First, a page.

(b) Retention of "National" designation for purpose of authorization

For purposes of administration, promotion, development, and support by appropriations, that part of the Klondike Gold Rush International Historical Park within the territory of the United States shall continue to be designated as the "Klondike Gold Rush National Historical Park".

(Pub. L. 94–323, §3, June 30, 1976, 90 Stat. 718.)

Proc. No. 7114. Designating Klondike Gold Rush International Historical Park

Proc. No. 7114, Aug. 5, 1998, 63 F.R. 42563, provided:

A century ago, the Klondike Gold Rush began a migration that forever changed Alaska and the Yukon Territory. More than 100,000 people headed north during 1897 and 1898, catapulting a little-known region from obscurity to the center of the world stage. While the Klondike was not the first or largest western gold rush, coming nearly 50 years after the 1848 gold discovery at Sutter's Mill, California, it is remembered for the sheer drama by which it was announced to the world and for its century-long influence on Alaska and the upper Yukon River basin.

The United States and Canada have been engaged for 30 years in joint planning and cooperation to commemorate the Klondike Gold Rush and preserve historic structures and trails on both sides of the international boundary. In 1976, the Government of the United States established Klondike Gold Rush National Historical Park, consisting of a Seattle unit, a Skagway unit, a Chilkoot Pass unit, and a White Pass unit, to preserve the historic structures and trails. The Government of Canada has recognized the national significance of the Chilkoot Trail and Dawson Historical Complex by designating them as National Historic Sites. It has also designated a section of the Yukon River as a Canadian Heritage River and taken other steps to commemorate the rich history of this region.

It is the desire of the United States to join our Canadian neighbors in celebrating our shared history on the occasion of the centennial of the Klondike Gold Rush and to reaffirm the commitment of the United States to continuing the joint efforts of both nations to preserve our shared Klondike history.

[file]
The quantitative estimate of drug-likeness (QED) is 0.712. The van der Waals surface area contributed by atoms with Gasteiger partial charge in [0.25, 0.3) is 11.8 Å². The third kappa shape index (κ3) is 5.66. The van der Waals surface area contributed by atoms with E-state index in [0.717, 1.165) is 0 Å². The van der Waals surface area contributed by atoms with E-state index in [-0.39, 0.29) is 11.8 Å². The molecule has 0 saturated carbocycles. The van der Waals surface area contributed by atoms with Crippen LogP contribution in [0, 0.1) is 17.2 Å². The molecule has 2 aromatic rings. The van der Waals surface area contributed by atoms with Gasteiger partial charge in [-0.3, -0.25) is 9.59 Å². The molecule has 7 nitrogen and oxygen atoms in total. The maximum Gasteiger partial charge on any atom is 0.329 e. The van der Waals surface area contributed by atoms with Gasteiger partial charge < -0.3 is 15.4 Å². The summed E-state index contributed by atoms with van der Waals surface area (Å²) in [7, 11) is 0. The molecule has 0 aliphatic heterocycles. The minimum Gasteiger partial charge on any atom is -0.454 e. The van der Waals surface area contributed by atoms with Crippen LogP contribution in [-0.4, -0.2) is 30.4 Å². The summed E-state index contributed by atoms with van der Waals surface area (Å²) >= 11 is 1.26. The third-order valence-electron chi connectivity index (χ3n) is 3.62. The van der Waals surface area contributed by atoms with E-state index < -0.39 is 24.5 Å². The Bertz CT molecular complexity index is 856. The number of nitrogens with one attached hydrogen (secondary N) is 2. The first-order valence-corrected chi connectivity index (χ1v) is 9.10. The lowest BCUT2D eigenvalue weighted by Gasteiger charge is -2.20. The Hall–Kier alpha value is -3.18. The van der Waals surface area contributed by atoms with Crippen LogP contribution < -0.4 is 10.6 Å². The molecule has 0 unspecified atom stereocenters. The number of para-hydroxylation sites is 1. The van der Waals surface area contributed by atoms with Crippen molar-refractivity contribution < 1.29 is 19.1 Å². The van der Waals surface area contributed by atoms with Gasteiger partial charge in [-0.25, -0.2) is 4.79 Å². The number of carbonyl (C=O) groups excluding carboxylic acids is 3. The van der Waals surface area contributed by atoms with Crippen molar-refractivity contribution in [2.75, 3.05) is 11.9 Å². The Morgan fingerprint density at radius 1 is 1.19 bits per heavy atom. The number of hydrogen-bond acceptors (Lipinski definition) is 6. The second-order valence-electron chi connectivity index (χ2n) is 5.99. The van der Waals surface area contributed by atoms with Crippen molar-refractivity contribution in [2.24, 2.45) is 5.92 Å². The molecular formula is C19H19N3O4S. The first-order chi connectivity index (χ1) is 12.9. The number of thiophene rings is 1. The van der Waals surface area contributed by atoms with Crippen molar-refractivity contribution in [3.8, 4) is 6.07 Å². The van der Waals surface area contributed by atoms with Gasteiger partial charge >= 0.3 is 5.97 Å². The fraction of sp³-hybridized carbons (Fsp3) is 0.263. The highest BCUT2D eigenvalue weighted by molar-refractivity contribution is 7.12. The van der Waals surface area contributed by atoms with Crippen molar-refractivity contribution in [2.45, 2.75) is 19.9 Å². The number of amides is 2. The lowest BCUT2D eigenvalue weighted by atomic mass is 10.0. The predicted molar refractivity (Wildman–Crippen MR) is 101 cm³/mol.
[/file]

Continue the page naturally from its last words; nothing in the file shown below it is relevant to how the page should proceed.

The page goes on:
In 1996, Canadian Prime Minister Jean Chretien proclaimed that, "the governments of Canada and the United States and of Yukon and Alaska in a long-standing spirit of cooperation have agreed to establish the Klondike Gold Rush International Historic Park, incorporating the resources of the Chilkoot Trail National Historic Site in British Columbia and the Klondike Gold Rush National Historical Park in Alaska . . ."

Section 3(a) of U.S. Public Law 94–323 [16 U.S.C. 410bb–2(a)] states, "At such time . . . that planning, development, and protection of the adjacent or related historic and scenic resources in Canada have been accomplished by the Government of Canada in a manner consistent with the purposes for which the park was established, and upon enactment of a provision similar to this section by the proper authority of the Canadian Government, the President is authorized to issue a proclamation designating and including the park as a part of an international historical park to be known as Klondike Gold Rush International Historical Park."

NOW, THEREFORE, I, WILLIAM J. CLINTON, President of the United States of America, by virtue of the authority vested in me by section 3(a) of Public Law 94–323 [16 U.S.C. 410bb–2(a)] of June 30, 1976, do proclaim that Klondike Gold Rush National Historical Park is designated and included as part of an international historical park to be known as Klondike Gold Rush International Historical Park.

IN WITNESS WHEREOF, I have hereunto set my hand this fifth day of August, in the year of our Lord nineteen hundred and ninety-eight, and of the Independence of the United States of America the two hundred and twenty-third.

William J. Clinton.      

§410bb–3. Authorization of appropriations

There are hereby authorized to be appropriated such sums as may be necessary to carry out the purposes of this subchapter, but not more than $2,655,000 for the acquisition of lands and interests in lands, and not more than $5,885,000 for development.

(Pub. L. 94–323, §4, June 30, 1976, 90 Stat. 719.)